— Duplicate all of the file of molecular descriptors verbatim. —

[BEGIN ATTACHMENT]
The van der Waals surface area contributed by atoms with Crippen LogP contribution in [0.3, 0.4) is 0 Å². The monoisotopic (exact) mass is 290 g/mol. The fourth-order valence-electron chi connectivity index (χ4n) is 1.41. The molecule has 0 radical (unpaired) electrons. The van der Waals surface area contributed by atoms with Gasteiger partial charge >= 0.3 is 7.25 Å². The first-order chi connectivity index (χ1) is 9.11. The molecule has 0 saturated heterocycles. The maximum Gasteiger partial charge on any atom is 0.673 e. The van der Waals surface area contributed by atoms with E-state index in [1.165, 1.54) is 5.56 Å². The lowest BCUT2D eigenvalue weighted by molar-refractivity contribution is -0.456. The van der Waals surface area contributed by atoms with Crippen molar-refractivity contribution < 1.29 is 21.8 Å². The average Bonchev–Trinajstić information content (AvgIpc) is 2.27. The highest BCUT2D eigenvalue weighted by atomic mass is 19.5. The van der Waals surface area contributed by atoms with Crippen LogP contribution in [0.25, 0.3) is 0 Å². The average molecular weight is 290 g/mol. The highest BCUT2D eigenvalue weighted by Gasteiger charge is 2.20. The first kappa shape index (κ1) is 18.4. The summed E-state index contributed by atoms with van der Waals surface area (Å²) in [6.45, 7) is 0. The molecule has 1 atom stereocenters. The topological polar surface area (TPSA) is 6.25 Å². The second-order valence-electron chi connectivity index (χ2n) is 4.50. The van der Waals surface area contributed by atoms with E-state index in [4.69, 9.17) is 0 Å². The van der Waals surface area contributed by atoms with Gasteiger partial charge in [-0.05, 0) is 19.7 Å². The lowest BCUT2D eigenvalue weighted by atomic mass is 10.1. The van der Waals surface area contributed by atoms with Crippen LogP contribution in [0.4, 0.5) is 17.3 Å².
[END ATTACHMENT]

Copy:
The van der Waals surface area contributed by atoms with Crippen LogP contribution in [0.3, 0.4) is 0 Å². The monoisotopic (exact) mass is 290 g/mol. The fourth-order valence-electron chi connectivity index (χ4n) is 1.41. The molecule has 0 radical (unpaired) electrons. The van der Waals surface area contributed by atoms with Gasteiger partial charge >= 0.3 is 7.25 Å². The first-order chi connectivity index (χ1) is 9.11. The molecule has 0 saturated heterocycles. The maximum Gasteiger partial charge on any atom is 0.673 e. The van der Waals surface area contributed by atoms with E-state index in [1.165, 1.54) is 5.56 Å². The lowest BCUT2D eigenvalue weighted by molar-refractivity contribution is -0.456. The van der Waals surface area contributed by atoms with Crippen molar-refractivity contribution < 1.29 is 21.8 Å². The average Bonchev–Trinajstić information content (AvgIpc) is 2.27. The highest BCUT2D eigenvalue weighted by atomic mass is 19.5. The van der Waals surface area contributed by atoms with Crippen LogP contribution in [0.25, 0.3) is 0 Å². The average molecular weight is 290 g/mol. The highest BCUT2D eigenvalue weighted by Gasteiger charge is 2.20. The first kappa shape index (κ1) is 18.4. The summed E-state index contributed by atoms with van der Waals surface area (Å²) in [6.45, 7) is 0. The molecule has 1 atom stereocenters. The topological polar surface area (TPSA) is 6.25 Å². The second-order valence-electron chi connectivity index (χ2n) is 4.50. The van der Waals surface area contributed by atoms with E-state index in [4.69, 9.17) is 0 Å². The van der Waals surface area contributed by atoms with Gasteiger partial charge in [-0.05, 0) is 19.7 Å². The lowest BCUT2D eigenvalue weighted by atomic mass is 10.1. The van der Waals surface area contributed by atoms with Crippen LogP contribution in [0.4, 0.5) is 17.3 Å².